Anxiety, Headaches, and Diabetes: Consequences of Chronic Stress

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Stress has become an integral part of our lives: each of us is exposed to it every day. We experience stress at work, when studying, and worry about news, family and personal life events.

Besides global stress, the impact of which is almost impossible to do anything about, we are confronted with events that cause anxiety and worry specifically for us. For some, such a factor is public speaking, for others – a move, for others – a business meeting.

Stress isn’t always caused by unpleasant events: you can experience it, for example, when using bonus codes for casino websites or even going on vacation.

Stress triggers can be a variety of situations that trigger the production of stress hormones in the body. They act on the body by causing our heart to beat faster, our muscles to tense, putting our body on maximum alert to be able to react quickly to any dangerous situation.

If such a situation doesn’t occur, and the stress continues day after day, it can make us feel worse – usually not overnight, but gradually.

People under chronic stress experience constant anxiety, sleep problems, headaches, depression symptoms and libido disorders.

The consequences of stress affect the entire body. For example, palpitations increase the stress on the cardiovascular system, which increases the likelihood of a heart attack. What’s more, those who are constantly stressed often have digestive problems – nausea, constipation or diarrhea occur more often than usual.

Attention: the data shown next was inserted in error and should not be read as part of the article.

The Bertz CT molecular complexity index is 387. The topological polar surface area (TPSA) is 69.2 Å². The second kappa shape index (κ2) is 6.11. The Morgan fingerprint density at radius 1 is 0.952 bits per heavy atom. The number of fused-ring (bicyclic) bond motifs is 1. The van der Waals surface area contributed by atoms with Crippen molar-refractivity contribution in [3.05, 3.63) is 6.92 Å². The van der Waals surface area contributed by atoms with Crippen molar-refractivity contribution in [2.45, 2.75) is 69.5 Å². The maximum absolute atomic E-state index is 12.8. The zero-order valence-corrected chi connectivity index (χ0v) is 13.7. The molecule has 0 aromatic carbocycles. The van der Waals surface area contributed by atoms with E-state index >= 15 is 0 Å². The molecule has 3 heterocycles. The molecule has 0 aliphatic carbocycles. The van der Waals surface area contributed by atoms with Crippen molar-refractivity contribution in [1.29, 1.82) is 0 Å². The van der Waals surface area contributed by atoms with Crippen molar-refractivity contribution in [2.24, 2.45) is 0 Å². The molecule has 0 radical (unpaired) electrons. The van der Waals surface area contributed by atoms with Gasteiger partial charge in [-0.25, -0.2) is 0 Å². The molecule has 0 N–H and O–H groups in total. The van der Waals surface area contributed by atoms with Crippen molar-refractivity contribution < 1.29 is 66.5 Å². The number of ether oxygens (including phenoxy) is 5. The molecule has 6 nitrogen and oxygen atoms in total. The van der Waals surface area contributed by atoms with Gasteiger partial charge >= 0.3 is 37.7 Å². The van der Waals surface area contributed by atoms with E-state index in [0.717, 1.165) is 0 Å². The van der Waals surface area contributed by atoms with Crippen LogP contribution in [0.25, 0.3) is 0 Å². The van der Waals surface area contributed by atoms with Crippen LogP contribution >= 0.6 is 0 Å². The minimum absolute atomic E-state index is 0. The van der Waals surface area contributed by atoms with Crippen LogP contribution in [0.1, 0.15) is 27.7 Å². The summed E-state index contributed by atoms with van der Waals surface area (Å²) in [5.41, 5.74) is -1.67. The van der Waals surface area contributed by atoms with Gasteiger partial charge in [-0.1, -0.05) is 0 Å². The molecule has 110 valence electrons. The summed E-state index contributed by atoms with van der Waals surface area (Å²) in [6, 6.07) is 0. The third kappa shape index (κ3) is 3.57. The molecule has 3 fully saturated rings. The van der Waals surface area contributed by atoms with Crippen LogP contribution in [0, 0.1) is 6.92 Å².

Stress causes our liver to release more glucose into the blood than usual. This is to give the body energy it can use in an emergency.

If stress becomes chronic, blood glucose levels will also be consistently higher than normal – leading to an increased risk of developing type 2 diabetes. Laboratory diagnostics can help assess the state of carbohydrate metabolism.

It’s possible to reduce the risks of stress affecting the body in different ways: scientists recommend using breathing techniques, not forgetting about physical activity, walks in the fresh air and positive thinking. The latter, by the way, are not empty words: scientists have proven that positive thinking helps fight stress and even prolongs life.

Ways to Avoid Stress 

Find out Your Cortisol Levels

Elevated concentrations of cortisol lead to weight gain, diabetes, vision impairment, and decreased testosterone, calcium absorption and collagen synthesis, which increases the risk of osteoporosis and fractures.

Get Enough Sleep

An adult needs at least 8 hours of sleep. Go to bed on time, because a number of vital hormones are produced at night: growth hormone (somatotropin), sex hormones, hormones that control hunger and appetite (ghrelin/leptin).

Change Scenery

Don’t spend your weekends on the couch, go to an exhibition, concert or lecture. New experiences are a great stress preventative.

Don’t Smoke

Or, if possible, reduce the number of cigarettes you smoke. Nicotine increases cortisol levels in the blood.

Don’t Drink Alcohol 

Alcohol-containing drinks lead to loss of vitamins and antioxidants, which intensifies oxidative reactions. This affects the skin – it becomes less elastic, uneven. As a result, your face looks puffy and you look a few years older.